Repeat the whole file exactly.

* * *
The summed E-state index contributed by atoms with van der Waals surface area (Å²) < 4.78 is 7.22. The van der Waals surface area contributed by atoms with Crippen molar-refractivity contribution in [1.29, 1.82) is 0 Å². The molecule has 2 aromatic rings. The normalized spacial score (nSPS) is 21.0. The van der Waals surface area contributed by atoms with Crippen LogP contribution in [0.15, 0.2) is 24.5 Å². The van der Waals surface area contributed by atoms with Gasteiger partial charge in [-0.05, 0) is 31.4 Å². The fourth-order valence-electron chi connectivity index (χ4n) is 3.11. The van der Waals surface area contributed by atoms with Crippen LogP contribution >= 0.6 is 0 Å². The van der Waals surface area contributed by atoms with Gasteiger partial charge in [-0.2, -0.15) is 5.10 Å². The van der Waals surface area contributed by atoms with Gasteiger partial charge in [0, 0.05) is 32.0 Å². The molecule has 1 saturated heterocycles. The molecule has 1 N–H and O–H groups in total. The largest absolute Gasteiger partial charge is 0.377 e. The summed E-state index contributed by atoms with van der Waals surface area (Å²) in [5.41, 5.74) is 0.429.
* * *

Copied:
The summed E-state index contributed by atoms with van der Waals surface area (Å²) < 4.78 is 7.22. The van der Waals surface area contributed by atoms with Crippen molar-refractivity contribution in [1.29, 1.82) is 0 Å². The molecule has 2 aromatic rings. The normalized spacial score (nSPS) is 21.0. The van der Waals surface area contributed by atoms with Crippen LogP contribution in [0.15, 0.2) is 24.5 Å². The van der Waals surface area contributed by atoms with Gasteiger partial charge in [-0.05, 0) is 31.4 Å². The fourth-order valence-electron chi connectivity index (χ4n) is 3.11. The van der Waals surface area contributed by atoms with Crippen LogP contribution >= 0.6 is 0 Å². The van der Waals surface area contributed by atoms with Gasteiger partial charge in [-0.2, -0.15) is 5.10 Å². The van der Waals surface area contributed by atoms with Gasteiger partial charge in [0, 0.05) is 32.0 Å². The molecule has 1 saturated heterocycles. The molecule has 1 N–H and O–H groups in total. The largest absolute Gasteiger partial charge is 0.377 e. The summed E-state index contributed by atoms with van der Waals surface area (Å²) in [5.41, 5.74) is 0.429.